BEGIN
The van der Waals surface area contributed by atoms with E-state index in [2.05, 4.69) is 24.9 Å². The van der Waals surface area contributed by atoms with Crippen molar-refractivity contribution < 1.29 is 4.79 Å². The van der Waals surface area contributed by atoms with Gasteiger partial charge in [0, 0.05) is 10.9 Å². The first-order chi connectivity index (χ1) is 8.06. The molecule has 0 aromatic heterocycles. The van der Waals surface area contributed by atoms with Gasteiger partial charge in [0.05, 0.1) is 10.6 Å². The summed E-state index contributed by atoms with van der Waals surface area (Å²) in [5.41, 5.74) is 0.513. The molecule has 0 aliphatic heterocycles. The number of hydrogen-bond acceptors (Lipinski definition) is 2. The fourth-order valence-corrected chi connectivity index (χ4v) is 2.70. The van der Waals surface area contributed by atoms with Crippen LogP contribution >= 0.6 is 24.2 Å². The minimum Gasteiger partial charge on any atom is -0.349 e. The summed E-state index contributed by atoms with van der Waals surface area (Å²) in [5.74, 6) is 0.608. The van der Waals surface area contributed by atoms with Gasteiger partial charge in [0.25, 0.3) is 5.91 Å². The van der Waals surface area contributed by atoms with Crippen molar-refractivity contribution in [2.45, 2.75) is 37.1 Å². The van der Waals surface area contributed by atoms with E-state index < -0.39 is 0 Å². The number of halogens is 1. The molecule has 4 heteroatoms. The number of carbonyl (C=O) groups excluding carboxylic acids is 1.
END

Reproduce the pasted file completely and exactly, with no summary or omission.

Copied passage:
The van der Waals surface area contributed by atoms with E-state index in [2.05, 4.69) is 24.9 Å². The van der Waals surface area contributed by atoms with Crippen molar-refractivity contribution < 1.29 is 4.79 Å². The van der Waals surface area contributed by atoms with Gasteiger partial charge in [0, 0.05) is 10.9 Å². The first-order chi connectivity index (χ1) is 8.06. The molecule has 0 aromatic heterocycles. The van der Waals surface area contributed by atoms with Gasteiger partial charge in [0.05, 0.1) is 10.6 Å². The summed E-state index contributed by atoms with van der Waals surface area (Å²) in [5.41, 5.74) is 0.513. The molecule has 0 aliphatic heterocycles. The number of hydrogen-bond acceptors (Lipinski definition) is 2. The fourth-order valence-corrected chi connectivity index (χ4v) is 2.70. The van der Waals surface area contributed by atoms with Crippen LogP contribution >= 0.6 is 24.2 Å². The minimum Gasteiger partial charge on any atom is -0.349 e. The summed E-state index contributed by atoms with van der Waals surface area (Å²) in [5.74, 6) is 0.608. The van der Waals surface area contributed by atoms with Gasteiger partial charge in [0.25, 0.3) is 5.91 Å². The van der Waals surface area contributed by atoms with Crippen molar-refractivity contribution in [2.45, 2.75) is 37.1 Å². The van der Waals surface area contributed by atoms with E-state index < -0.39 is 0 Å². The number of halogens is 1. The molecule has 4 heteroatoms. The number of carbonyl (C=O) groups excluding carboxylic acids is 1.